Identifying your talents
For some, coming up with the business idea is the easy part. They simply turn a hobby, or something else that they love doing, into a business. In some cases, this works great. In other cases, it doesn't work so great. Why the difference? Because you can't just try on the pants when you want to buy the whole suit. In other words, there are a lot of different things to consider when you're trying to come up with an idea for a business that will fit you.
Those people that have made a go of it by converting their hobby into a business were lucky in that there was a market for their business in the first place. It doesn't matter how skilled you are and how much you love building those miniature replicas of Star Wars™ Millennium Falcons inside authentic 1940's 6-ounce Coca-Cola™ bottles, if there aren't people who want to buy them (i.e. a market) then you're not going to be able to support yourself doing it. It will still be a "hobby."
It still makes sense, however, to start a business that is based on things you know and are good at. You just can't stop there. It is also possible to start a business based on something you know nothing about. In this case, however, you probably should try and learn as much as you can before you get in too deeply. Or, consider buying a franchise that offers training, or an existing business from someone you can pump for information. You can also try working in the industry for a few months to pick up information. You may be surprised at how much you can learn even in low level positions.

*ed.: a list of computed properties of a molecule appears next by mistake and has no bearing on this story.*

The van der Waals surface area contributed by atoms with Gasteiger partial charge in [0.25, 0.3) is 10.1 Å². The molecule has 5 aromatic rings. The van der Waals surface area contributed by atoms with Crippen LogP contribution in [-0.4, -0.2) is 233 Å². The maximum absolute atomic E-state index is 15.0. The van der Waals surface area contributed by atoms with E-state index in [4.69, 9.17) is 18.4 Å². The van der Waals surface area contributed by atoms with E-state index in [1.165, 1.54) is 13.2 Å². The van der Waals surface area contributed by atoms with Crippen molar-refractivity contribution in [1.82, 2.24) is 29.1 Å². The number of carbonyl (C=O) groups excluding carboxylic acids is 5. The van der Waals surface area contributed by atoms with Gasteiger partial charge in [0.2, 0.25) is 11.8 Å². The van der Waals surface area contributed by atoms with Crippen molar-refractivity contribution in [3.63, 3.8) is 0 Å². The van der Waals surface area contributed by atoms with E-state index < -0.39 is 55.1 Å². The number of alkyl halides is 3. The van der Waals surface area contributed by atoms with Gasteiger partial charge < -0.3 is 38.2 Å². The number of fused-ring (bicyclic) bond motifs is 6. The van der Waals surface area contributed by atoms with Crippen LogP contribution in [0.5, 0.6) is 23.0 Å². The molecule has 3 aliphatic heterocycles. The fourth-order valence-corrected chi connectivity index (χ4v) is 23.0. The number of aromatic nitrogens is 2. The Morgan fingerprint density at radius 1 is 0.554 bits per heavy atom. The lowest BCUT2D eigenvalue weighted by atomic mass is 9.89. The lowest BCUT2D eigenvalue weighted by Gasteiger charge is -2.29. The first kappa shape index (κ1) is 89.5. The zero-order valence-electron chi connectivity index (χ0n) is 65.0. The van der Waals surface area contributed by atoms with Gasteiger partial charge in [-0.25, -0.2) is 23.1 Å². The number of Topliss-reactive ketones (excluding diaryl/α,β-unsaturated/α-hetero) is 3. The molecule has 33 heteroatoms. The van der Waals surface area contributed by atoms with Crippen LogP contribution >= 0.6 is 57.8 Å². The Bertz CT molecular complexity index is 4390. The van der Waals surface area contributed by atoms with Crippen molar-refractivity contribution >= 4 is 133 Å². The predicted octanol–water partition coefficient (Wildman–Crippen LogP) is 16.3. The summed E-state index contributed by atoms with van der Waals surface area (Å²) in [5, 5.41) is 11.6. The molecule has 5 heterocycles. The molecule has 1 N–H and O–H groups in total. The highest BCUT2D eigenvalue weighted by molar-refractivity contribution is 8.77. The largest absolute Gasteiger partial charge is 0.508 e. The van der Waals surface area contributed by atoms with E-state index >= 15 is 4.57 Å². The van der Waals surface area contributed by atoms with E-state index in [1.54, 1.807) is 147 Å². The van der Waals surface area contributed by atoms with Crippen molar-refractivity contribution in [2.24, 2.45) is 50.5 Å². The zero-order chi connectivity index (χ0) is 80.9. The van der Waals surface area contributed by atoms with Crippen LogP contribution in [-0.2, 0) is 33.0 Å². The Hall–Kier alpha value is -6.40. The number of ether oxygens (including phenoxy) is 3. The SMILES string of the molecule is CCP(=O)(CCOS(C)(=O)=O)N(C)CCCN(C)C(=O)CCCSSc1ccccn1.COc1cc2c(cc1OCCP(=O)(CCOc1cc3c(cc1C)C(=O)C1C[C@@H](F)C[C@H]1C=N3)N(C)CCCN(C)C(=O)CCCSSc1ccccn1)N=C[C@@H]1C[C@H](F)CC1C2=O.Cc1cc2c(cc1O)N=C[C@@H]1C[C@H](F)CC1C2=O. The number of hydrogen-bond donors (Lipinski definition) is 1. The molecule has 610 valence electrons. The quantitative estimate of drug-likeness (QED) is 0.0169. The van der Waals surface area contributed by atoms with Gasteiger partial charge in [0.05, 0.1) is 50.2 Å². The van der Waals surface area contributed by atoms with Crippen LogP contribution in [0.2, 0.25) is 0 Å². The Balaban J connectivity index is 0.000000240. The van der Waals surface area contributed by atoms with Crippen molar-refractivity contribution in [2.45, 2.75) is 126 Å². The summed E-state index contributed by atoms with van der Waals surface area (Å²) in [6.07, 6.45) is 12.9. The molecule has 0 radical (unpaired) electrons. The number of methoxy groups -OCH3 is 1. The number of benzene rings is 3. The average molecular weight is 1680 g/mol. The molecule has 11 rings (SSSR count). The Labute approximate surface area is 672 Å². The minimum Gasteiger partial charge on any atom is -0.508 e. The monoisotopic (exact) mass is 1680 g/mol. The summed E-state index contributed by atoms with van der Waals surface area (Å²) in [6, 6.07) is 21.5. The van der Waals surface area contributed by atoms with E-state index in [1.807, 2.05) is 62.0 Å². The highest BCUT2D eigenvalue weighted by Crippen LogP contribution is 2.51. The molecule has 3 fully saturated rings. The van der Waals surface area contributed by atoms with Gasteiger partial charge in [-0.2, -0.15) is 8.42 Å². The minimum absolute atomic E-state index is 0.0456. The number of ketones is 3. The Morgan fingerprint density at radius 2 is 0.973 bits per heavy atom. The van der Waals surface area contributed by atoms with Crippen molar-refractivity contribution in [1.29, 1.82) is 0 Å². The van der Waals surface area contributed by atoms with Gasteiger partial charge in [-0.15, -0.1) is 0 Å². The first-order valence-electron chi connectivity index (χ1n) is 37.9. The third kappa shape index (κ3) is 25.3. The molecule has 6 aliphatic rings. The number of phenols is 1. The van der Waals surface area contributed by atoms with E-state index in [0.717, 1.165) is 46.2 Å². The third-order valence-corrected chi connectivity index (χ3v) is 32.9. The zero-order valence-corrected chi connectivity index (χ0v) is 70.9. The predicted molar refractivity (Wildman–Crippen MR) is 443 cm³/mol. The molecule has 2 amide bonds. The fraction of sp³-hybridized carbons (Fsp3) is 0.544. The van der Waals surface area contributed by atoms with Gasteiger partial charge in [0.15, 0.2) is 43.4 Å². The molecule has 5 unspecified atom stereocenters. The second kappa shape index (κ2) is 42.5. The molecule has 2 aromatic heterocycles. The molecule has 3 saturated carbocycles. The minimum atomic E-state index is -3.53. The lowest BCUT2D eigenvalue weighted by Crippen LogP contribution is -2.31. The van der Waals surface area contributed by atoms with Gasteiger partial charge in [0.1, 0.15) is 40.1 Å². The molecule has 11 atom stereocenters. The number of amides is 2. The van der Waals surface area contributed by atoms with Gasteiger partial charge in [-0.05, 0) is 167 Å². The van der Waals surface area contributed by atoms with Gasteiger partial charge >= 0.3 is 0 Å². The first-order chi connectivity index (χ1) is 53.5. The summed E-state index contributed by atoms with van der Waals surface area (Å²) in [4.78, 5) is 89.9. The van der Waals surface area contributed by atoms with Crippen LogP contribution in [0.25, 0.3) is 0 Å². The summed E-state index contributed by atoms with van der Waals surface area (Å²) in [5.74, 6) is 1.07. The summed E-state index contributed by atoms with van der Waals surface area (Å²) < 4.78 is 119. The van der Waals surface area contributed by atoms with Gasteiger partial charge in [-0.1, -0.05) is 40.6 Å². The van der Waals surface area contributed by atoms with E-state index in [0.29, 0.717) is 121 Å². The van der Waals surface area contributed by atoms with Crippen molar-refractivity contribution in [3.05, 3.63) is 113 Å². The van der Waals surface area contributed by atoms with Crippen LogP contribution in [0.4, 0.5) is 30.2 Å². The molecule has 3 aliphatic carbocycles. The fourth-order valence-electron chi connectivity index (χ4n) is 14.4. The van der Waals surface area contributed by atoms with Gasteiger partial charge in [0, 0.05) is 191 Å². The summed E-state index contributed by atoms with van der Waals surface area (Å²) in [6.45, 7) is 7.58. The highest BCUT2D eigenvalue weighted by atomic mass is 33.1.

Where are your strengths
Finding your strengths will involve more than just naming off the things you know you are good at. Sometimes your own mental images of yourself aren't really as on-target as you might hope. So, in addition to some self-study, you'll also need to ask your friends, family, or current co-workers to tell you what they see as your strengths. If they consistently say you're a real "people" person then you might want to explore businesses that will make use of that quality. If they consistently say you're strength is in problem solving then maybe some type of consulting would be the best route to go.
Here are some questions to consider in this time of self- and peer-based evaluation...
- What do you like to do?
- What do you have experience doing?
- What do you think you are good at?
- What does everyone else think you are good at?
- Do you have special education in the area(s) you are interested in?
- Do you have the right mindset to run your own business? (i.e. Do you have expectations of challenge, hard work, long hours, and little money to begin with?)
- Are you willing to put in 60 hour weeks to make your business work?
- Are you resourceful?
- Are you a high-energy person?
- Are you a dreamer or more down-to-earth?
- Can you bounce back from criticism and rejection? (More than just a few times?)